The Ketchikan Gateway Borough Assembly voted unanimously Friday afternoon to hire Ruben Duran as the new borough manager.
It didn’t matter whether Duran got the job or not. He was coming to Ketchikan anyway.
During his interview with the Assembly, he said the long hiring process provided plenty of time to get to know Alaska’s First City.
“After doing our investigation of the community, my wife and I decided, we’re just going to relocate,” he said. “We’re going to be here Dec. 11th while we go through escrow on our house. We sold our house already. This six-month process has brought us to the point where, we want to live here. This is a real nice place.”
Borough Manager Dan Bockhorst announced his plan to retire about a year ago, so the Borough Assembly was able to take its time finding a replacement. Members formed a committee to narrow the list of potential candidates to three, and those three were brought to Ketchikan this week for interviews by borough staff and a community panel, along with a community reception.
The candidates then were interviewed by the Assembly in a day-long special meeting.
Duran is currently the city manager for the City of El Centro in southern California. He’s had that job since 2003, and previously was the city manager in Oroville, California. Before that, he worked for city governments in Arizona.
The other two candidates were Robert Grumbach, the development services director for the City of Medina in Washington; and Scott Albert, the director of operations for the Stonebridge Ranch homeowners association, a community of about 9,000 homes in McKinney, Texas.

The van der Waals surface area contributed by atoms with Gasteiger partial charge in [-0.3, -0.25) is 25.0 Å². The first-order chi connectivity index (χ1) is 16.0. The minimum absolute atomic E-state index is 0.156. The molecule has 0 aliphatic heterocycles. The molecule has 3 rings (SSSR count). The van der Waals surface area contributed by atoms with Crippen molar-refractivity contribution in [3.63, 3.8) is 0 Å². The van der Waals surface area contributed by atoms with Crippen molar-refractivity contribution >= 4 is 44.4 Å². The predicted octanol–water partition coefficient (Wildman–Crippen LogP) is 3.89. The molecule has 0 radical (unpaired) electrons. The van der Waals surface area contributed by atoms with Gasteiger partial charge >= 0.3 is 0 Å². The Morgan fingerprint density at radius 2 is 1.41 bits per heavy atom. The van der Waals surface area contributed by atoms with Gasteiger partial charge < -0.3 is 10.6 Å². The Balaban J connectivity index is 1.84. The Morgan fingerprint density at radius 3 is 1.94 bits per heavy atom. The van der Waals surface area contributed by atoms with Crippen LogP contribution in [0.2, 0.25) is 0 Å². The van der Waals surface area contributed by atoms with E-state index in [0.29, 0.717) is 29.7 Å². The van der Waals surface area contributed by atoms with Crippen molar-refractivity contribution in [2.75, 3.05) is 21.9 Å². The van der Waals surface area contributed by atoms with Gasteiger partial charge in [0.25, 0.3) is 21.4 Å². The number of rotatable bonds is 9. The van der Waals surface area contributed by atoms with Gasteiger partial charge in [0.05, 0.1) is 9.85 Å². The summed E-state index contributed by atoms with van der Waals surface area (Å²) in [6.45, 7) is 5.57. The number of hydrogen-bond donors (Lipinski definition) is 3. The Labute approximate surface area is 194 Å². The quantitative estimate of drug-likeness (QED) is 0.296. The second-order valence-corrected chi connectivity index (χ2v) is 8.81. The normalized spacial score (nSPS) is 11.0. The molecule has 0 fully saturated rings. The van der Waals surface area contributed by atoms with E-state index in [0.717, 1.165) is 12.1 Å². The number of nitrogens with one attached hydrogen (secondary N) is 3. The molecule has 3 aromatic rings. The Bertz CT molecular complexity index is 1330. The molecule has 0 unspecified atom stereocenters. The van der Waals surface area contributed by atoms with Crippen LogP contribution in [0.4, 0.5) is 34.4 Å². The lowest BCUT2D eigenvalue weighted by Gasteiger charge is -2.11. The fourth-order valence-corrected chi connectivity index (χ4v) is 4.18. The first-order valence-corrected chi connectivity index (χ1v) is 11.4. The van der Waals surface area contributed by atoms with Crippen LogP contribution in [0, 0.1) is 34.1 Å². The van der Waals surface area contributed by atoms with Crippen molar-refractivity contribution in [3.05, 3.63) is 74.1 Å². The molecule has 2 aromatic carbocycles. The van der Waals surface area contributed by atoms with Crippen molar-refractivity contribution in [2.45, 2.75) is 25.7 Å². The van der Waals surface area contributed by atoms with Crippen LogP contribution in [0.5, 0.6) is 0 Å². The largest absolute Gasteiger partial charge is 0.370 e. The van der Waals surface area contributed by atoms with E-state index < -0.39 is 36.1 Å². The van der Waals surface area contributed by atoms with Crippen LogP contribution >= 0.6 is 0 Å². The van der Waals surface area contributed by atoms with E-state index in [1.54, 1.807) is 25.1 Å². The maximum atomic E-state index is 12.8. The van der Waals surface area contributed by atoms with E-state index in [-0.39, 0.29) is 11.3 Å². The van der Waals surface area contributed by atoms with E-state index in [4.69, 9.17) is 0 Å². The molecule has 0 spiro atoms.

During his interview with the Assembly, Duran said that as city manager for El Centro, he focused on maintaining an ongoing conversation with community members.
One method was through regular surveys on how different services were working. Duran said he also met regularly with business owners, and following one of the earlier meetings, the city reviewed its regulations.
“We looked back and found some of these regulations had been enacted several decades ago, and they had no real value to the community and wasn’t achieving anything even the elected body wanted,” he said. “So, we went back and revised them, and continued to streamline them. It wasn’t one act – it’s a continuing adjustment of the work we do to assure that we’re meeting not only the elected body’s desires, but also what the community is looking for.”
Duran was asked by one Assembly member whether he had ever been part of an emergency response, and he recalled a magnitude 7.2 earthquake that hit El Centro in 2010, destroying about 200 homes.
“I had to crawl out of our own house because bookcases had fallen over, and I literally showed up in my shorts and sandals at the police station,” he said. “Our emergency operations center was damaged, so we couldn’t use that. We were outside on the lawn.”
Duran said they mobilized city staff and sent them out to coordinate first-response efforts. He later had to work with state and federal emergency assistance programs to make sure services came back on line in a timely manner.
At the end of his interview, Duran said he appreciates the borough’s process for choosing a new manager.
“I’ve been through processes, and this is the most inclusive process I’ve been through, and this would be my fifth organization. I’ve interviewed for other ones over my career,” he said. “You had staff involved – that rarely happens. In fact, that never happens. You had the community involved – that rarely happens. And that you’re televising this – that just doesn’t happen.”
The day-long Assembly interview process was televised on public access channels, and streamed via the borough’s website.
When it came time to vote, Assembly members filled out secret ballots with their top choice. Duran had a clear majority, and the Assembly then voted to make that choice unanimous.
The Assembly chose a subcommittee to negotiate contract terms, and about 45 minutes later, came back with an agreement.
Assembly Members voted unanimously on a five-year contract for Duran, with a salary of $110,000 a year. That includes a 10-percent annual bonus as an incentive to remain in the position.
The contract is at-will, so either party can terminate it at any time, but the five-year limit provides a time frame to revisit the terms.
Duran is due to start his new job on Dec. 19.